What are your thoughts about him as a director, artist, and man?
|by Jungle Red||reply 73||04/17/2010|
"Cabin in the Sky" is, in my opinion, the greatest movie musical ever made, and that he made it at such a young age is remarkable.
|by Jungle Red||reply 1||03/02/2010|
Thirty-eight or so films, and not one that I like.
|by Jungle Red||reply 2||03/02/2010|
Certainly the best all around director at MGM in the Golden Age (and that's saying something) because he made masterpieces--or at least a lot of very good-to-great films--in pretty much every genre except horror, sci-fi, and westerns.
Comedy: FATHER OF THE BRIDE, THE LONG LONG TRAILER
Hollywood Drama: THE BAD AND THE BEAUTIFUL
Costume Drama/Literary Adaptation: MADAME BOVARY
Biopic: LUST FOR LIFE
Romance: THE CLOCK
Musicals: MEET ME IN ST. LOUIS, THE BAND WAGON, AN AMERICAN IN PARIS, GIGI (the latter two Best Picture winners)
Fantasy: CABIN IN THE SKY (also a musical)
other worthwhile films: HOME FROM THE HILL, SOME CAME RUNNING, DESIGNING WOMAN, THE COBWEB (a camp hoot)
He was also the quintessential MGM director; he had a great eye for framing and images and color. He's the only director who stayed at MGM into the 60s and worked out his long-term contract.
He brought the best out in Judy--and though primarily gay, he loved her and there's no doubt Liza is his child. The difference in Liza and Lorna is the difference in their fathers.
I watch his films over and over again and almost always find them exceptionally well-made. True there are some bombs in there, but the main difference is his early bombs (YOLANDA, PIRATE) are interesting whereas his later bombs (GOODBYE CHARLIE) are just kinda flat.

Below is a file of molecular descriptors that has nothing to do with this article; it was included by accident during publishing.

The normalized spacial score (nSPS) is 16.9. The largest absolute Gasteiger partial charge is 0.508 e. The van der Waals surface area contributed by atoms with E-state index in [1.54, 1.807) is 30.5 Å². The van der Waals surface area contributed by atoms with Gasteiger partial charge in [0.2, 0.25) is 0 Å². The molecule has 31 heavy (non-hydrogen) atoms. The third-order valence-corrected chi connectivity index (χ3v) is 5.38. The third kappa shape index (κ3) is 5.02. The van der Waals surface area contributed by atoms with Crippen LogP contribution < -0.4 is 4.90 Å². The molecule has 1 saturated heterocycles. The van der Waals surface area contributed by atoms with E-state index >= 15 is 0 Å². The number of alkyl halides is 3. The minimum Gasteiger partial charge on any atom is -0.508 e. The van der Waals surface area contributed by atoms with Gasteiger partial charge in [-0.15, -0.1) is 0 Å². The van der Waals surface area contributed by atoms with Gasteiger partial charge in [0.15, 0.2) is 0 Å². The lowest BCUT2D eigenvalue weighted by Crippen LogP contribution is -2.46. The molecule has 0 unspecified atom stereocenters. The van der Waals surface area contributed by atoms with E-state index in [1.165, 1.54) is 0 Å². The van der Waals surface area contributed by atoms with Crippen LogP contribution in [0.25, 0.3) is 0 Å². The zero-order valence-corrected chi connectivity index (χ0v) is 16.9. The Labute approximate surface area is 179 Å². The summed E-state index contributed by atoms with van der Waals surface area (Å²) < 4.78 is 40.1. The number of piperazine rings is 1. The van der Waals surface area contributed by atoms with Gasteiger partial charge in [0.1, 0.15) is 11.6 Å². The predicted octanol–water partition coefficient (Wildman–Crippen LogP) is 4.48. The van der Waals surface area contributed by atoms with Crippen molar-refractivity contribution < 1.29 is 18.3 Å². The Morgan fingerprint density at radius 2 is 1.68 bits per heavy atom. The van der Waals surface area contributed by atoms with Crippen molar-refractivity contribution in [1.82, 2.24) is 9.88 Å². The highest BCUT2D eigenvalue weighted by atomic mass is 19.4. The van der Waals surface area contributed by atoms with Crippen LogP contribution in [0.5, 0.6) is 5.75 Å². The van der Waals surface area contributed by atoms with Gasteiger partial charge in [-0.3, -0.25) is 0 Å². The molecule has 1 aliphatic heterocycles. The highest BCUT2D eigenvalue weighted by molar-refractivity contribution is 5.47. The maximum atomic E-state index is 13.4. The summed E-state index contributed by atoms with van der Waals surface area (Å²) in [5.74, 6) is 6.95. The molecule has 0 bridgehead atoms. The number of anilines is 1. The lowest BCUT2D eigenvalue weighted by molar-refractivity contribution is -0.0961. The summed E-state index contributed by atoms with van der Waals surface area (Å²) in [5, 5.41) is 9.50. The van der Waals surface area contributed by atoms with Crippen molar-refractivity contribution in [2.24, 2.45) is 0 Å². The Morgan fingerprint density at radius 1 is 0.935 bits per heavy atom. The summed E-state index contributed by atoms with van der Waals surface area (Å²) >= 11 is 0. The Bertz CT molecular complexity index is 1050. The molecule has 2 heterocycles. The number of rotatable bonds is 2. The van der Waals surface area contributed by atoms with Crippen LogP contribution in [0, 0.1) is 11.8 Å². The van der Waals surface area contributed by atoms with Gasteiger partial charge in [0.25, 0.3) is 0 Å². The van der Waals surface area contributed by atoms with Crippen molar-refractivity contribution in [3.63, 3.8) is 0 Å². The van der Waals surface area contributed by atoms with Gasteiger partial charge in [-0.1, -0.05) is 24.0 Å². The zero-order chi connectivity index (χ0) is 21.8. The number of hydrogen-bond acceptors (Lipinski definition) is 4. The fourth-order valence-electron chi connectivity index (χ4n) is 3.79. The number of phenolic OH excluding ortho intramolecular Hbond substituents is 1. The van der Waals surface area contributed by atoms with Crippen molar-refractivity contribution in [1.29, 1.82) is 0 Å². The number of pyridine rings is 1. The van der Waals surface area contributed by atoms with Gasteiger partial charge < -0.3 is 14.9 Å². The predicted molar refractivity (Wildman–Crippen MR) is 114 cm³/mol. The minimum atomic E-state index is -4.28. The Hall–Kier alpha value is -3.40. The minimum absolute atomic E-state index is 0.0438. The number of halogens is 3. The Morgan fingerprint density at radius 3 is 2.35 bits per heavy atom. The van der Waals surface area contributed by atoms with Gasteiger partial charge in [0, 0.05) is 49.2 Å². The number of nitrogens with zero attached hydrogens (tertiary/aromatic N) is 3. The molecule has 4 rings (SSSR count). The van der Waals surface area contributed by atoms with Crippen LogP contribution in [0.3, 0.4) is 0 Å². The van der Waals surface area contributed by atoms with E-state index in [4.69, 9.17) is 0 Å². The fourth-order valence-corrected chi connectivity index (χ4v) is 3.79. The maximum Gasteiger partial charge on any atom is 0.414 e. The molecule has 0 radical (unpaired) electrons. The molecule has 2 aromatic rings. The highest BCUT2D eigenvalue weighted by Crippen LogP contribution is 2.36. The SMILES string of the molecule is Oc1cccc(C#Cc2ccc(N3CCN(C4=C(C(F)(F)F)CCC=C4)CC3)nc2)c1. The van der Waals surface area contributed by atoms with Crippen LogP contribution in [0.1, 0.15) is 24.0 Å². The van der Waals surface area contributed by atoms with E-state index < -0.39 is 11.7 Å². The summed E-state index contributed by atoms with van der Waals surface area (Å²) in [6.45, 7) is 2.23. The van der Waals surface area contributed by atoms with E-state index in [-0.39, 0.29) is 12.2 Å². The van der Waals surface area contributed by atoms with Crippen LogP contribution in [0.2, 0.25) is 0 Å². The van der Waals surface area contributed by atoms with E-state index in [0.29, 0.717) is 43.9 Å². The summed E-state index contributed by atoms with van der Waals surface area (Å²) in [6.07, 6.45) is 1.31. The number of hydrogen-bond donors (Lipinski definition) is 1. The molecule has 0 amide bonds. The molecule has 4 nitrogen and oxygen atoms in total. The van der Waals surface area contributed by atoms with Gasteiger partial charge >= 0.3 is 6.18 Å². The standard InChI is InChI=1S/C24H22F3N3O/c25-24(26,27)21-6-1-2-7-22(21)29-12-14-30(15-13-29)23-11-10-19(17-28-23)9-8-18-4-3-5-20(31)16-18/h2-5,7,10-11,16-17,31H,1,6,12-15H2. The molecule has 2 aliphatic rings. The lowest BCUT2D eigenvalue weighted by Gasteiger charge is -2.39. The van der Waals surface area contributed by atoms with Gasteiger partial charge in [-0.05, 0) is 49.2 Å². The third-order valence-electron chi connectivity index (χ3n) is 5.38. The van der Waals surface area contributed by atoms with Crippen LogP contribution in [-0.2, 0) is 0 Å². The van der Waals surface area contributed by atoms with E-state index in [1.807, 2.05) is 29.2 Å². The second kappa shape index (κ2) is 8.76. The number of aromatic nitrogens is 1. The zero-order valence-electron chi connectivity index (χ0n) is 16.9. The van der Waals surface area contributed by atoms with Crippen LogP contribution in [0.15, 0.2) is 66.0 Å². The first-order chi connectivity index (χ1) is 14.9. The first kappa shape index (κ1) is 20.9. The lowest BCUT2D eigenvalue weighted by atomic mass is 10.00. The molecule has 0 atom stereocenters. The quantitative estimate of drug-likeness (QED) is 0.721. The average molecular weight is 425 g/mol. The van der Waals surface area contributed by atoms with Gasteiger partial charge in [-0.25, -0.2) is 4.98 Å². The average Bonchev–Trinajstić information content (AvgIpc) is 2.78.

|by Jungle Red||reply 3||03/02/2010|
Fabulous assessment R3!!!
|by Jungle Red||reply 4||03/02/2010|
No love for me you bitches? My sperm gave you your Liza--with a Z!
|by Jungle Red||reply 5||03/02/2010|
Genius of a director and apparently a nice man. Always wondered if he and Gene Kelly had that affair that Judy accused them of?
|by Jungle Red||reply 6||03/02/2010|
Much of his work embarrasses me - dated and gives an impression that he remained a window dresser at heart. He did wonders for Garland's looks and confidence, certainly, and much of "Cabin in the Sky" is wonderful, if faux. He did appear to take his work seriously, though, and to give it his all. His all just couldn't manage profound, intelligent, and witty.
|by Jungle Red||reply 7||03/02/2010|
Liza is definitely more her father's child than her mother's - it's known as 'style over substance'.
|by Jungle Red||reply 8||03/02/2010|
Whether they had an affair or not, he is to be forever praised for giving us Gene Kelly's magnificent ass and muscular thighs in that short=shorts tight onezy he wears in the "Pirate Ballet" in THE PIRATE.
|by Jungle Red||reply 9||03/02/2010|
I still think he's amazing and R3's list tells why. I'd love him just for The Clock alone, my favorite Judy Garland movie.
|by Jungle Red||reply 10||03/02/2010|